Across the nation, public health experts have warned of a foreboding uptick—an uptick, that is, in ticks.

The Center for Disease Control and Prevention (CDC) is saying this could be the worst tick season ever. Warmer winters over the last few years have contributed to a booming increase in the mouse population, and a corresponding sharp spike in the tick population. With summer on the horizon, Wiltonites of all ages are flocking once again to nature in search of fun and relaxation–but the treasured Wilton resources of woods and open spaces are also prime real-estate for ticks. A nuisance in their own right, the real threat ticks pose is in the diseases they can carry, diseases like Lyme which are sure to put a damper on summer fun.

Dr. Mark Wasserman, medical director at AFC Urgent Care in Norwalk, has seen first-hand a materialization of the national trend of increased tick populations, with an above-average number of patients coming in for bites. He reports that several people every day are visiting the clinic for tick bites this season, a development which has only ramped up in recent weeks.

Wasserman is quick to note that the rise in tick bites, while certainly a trend worth keeping an eye on, does not seem to be translating directly to a huge surge in patients testing positive for Lyme disease.

“Less than one in ten tests come back positive,” he says. Finding an embedded tick is far from a sentence to weeks in bed battling Lyme, and taking some informed measures has proven to cut the risk of transmission.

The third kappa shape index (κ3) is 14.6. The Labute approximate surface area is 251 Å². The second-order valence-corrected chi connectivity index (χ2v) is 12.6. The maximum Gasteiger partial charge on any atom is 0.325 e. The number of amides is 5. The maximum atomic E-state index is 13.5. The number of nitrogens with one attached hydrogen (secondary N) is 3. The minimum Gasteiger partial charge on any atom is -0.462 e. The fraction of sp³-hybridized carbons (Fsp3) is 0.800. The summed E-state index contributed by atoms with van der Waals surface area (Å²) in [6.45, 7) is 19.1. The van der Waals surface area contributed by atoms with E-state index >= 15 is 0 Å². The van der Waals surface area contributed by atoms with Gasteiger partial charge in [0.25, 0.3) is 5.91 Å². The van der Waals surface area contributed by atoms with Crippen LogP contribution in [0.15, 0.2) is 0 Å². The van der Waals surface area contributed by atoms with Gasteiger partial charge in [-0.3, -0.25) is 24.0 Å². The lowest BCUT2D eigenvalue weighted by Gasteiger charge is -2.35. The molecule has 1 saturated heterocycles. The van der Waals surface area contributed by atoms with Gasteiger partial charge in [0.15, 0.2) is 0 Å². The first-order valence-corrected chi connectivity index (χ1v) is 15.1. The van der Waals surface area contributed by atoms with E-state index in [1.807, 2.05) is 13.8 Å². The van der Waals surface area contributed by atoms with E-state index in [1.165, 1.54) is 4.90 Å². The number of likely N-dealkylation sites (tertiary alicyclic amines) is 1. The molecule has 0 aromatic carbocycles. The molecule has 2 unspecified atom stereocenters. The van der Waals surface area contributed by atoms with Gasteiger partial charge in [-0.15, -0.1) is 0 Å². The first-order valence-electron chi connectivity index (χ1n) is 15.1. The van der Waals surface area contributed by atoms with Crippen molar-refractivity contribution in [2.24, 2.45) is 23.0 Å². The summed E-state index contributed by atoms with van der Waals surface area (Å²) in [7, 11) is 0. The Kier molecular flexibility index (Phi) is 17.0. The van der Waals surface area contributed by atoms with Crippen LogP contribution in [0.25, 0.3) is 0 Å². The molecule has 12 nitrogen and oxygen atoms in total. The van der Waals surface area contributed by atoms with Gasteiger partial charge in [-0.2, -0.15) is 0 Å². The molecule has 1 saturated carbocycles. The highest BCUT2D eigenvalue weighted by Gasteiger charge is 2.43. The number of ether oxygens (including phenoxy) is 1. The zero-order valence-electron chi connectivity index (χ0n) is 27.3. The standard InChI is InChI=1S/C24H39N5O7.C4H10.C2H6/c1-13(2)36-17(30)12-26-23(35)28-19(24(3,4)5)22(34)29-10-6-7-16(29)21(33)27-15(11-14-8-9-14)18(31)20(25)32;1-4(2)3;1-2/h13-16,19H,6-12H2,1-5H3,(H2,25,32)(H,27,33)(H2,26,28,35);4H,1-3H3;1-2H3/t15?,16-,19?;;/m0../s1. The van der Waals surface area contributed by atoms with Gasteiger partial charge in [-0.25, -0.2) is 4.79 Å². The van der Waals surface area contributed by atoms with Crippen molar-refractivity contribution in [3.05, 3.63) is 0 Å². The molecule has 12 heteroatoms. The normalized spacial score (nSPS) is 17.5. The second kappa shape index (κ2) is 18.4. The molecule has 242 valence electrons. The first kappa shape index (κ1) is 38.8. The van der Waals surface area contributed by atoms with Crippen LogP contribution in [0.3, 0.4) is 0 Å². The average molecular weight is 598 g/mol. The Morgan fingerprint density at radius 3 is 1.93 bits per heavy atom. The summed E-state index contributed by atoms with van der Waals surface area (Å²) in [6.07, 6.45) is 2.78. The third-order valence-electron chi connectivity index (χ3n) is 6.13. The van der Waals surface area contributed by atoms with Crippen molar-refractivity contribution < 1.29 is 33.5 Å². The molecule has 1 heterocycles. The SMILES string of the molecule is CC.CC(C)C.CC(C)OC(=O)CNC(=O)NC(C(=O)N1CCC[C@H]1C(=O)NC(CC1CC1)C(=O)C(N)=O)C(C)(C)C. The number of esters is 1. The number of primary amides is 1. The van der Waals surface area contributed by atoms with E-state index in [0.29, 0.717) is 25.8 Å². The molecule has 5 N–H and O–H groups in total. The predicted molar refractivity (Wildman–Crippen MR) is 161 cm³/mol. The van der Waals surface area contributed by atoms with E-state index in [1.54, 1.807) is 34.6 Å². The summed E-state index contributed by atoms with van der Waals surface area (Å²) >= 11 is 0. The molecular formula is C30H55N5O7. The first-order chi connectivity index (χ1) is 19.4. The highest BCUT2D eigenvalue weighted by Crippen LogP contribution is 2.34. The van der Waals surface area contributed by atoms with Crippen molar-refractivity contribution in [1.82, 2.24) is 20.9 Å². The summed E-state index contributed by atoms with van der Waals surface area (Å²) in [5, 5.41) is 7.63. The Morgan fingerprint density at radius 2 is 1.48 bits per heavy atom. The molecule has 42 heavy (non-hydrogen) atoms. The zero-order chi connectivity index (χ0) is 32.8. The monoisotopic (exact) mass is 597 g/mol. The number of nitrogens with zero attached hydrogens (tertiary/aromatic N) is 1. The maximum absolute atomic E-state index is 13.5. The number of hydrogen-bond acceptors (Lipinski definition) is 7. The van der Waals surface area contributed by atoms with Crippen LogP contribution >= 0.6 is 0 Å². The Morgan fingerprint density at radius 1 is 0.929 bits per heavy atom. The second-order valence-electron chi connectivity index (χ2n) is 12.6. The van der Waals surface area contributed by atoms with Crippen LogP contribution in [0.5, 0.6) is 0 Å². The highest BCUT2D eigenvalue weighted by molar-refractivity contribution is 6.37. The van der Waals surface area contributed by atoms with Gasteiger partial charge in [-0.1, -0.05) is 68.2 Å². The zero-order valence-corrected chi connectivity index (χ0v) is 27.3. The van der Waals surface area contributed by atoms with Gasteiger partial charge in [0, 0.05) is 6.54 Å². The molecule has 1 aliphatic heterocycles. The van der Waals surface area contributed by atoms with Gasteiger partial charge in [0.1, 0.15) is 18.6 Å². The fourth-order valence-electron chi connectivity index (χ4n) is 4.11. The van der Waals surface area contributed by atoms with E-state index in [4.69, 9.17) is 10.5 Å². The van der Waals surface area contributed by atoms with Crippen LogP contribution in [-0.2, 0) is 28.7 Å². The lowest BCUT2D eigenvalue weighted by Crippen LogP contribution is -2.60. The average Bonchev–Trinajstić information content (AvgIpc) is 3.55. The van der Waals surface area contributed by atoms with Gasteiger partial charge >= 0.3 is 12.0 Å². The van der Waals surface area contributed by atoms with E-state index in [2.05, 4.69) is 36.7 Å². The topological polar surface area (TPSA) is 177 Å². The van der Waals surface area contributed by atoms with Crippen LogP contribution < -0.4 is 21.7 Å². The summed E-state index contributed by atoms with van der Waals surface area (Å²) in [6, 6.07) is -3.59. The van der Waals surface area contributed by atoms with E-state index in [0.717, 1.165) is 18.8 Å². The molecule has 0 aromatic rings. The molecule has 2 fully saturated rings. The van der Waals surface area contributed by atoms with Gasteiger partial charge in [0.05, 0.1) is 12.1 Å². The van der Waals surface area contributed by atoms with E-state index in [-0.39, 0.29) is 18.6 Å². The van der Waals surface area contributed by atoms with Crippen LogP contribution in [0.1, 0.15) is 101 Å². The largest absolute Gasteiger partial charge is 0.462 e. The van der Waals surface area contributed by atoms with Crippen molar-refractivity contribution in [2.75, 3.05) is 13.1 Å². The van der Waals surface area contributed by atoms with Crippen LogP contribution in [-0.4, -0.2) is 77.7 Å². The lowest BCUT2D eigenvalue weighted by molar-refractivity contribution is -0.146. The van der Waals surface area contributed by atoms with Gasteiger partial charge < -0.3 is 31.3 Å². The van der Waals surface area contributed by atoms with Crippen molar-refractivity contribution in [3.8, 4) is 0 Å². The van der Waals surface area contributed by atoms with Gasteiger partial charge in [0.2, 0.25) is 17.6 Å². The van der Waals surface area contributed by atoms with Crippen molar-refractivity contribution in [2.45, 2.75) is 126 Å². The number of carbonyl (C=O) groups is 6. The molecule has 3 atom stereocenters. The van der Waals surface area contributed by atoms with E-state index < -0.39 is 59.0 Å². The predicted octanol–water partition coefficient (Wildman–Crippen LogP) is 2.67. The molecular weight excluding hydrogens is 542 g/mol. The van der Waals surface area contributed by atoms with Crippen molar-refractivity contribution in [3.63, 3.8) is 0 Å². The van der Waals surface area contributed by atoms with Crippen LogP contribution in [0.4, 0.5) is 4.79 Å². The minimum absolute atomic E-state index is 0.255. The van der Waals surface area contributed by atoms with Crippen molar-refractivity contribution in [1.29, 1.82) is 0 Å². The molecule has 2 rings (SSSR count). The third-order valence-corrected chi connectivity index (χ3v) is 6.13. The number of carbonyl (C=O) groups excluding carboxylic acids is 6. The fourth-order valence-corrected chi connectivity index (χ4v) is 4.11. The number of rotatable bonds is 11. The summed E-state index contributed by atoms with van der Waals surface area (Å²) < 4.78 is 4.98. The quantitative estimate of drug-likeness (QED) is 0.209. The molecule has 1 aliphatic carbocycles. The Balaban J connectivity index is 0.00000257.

Wasserman’s three keys to escaping this tick season Lyme-free are preventative measures, constant surveillance, and quick action.

“The best advice is to use an insect repellant so you don’t get the ticks, and it’s also a good idea if you’ve been out in the woods or gardening, to check yourself when you come in, to take a shower and really look, because most people don’t know when they have ticks on them.”

If you do see a tick on yourself or a loved one, use a pair of fine-tipped tweezers and remove it with a steady upwards motion, then clean the affected area with soap and warm water. The longer a tick is attached, the higher the risk of Lyme, so tick-checks should be performed daily during the high-risk summer season.

“A tick really needs to be embedded for 36 hours or more to put you at significant risk for Lyme disease,” Wasserman says. This drives his central piece of advice:  “Don’t get a tick on you, but if you do, get it off quickly.”

If you find a tick that you think may have been attached for longer than 36 hours and it appears engorged—full of blood, globular in shape and larger than a normal tick–then it is a good idea to speak to a doctor about getting tested for Lyme. Additionally, Wilton residents can bring engorged ticks to the Health Department (located in the Town Hall Annex) for free identification and testing, to find out for sure if the tick carries the bacteria that causes Lyme.

Despite the bad news; it isn’t a reason to avoid the stunning natural beauty that permeates our town. When it comes to ticks, some basic knowledge of prevention and after-bite care can help ensure a healthy summer for yourself and your family.